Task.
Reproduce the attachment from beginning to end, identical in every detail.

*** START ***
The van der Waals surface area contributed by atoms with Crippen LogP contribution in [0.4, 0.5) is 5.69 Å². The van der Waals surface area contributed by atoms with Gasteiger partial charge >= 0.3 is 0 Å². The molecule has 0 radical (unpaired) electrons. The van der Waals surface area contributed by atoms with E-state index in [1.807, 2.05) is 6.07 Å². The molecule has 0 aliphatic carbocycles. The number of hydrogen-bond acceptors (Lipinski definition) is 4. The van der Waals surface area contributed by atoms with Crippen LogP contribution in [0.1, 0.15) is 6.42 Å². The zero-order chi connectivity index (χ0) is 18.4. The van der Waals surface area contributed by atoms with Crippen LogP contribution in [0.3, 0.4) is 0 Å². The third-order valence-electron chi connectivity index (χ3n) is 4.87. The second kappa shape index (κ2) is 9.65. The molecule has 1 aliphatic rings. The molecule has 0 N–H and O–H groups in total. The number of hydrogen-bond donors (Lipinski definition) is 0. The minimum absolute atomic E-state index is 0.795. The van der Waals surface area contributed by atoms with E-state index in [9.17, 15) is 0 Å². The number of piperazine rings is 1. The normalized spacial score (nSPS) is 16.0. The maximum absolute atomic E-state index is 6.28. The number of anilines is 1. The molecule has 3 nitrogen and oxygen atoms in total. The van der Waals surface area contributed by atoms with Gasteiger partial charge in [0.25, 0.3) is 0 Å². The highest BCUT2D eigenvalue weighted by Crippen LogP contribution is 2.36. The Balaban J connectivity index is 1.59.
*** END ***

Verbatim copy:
The van der Waals surface area contributed by atoms with Crippen LogP contribution in [0.4, 0.5) is 5.69 Å². The van der Waals surface area contributed by atoms with Gasteiger partial charge >= 0.3 is 0 Å². The molecule has 0 radical (unpaired) electrons. The van der Waals surface area contributed by atoms with E-state index in [1.807, 2.05) is 6.07 Å². The molecule has 0 aliphatic carbocycles. The number of hydrogen-bond acceptors (Lipinski definition) is 4. The van der Waals surface area contributed by atoms with Crippen LogP contribution in [0.1, 0.15) is 6.42 Å². The zero-order chi connectivity index (χ0) is 18.4. The van der Waals surface area contributed by atoms with Crippen LogP contribution in [0.3, 0.4) is 0 Å². The third-order valence-electron chi connectivity index (χ3n) is 4.87. The second kappa shape index (κ2) is 9.65. The molecule has 1 aliphatic rings. The molecule has 0 N–H and O–H groups in total. The number of hydrogen-bond donors (Lipinski definition) is 0. The minimum absolute atomic E-state index is 0.795. The van der Waals surface area contributed by atoms with E-state index in [9.17, 15) is 0 Å². The number of piperazine rings is 1. The normalized spacial score (nSPS) is 16.0. The maximum absolute atomic E-state index is 6.28. The number of anilines is 1. The molecule has 3 nitrogen and oxygen atoms in total. The van der Waals surface area contributed by atoms with Gasteiger partial charge in [0.25, 0.3) is 0 Å². The highest BCUT2D eigenvalue weighted by Crippen LogP contribution is 2.36. The Balaban J connectivity index is 1.59.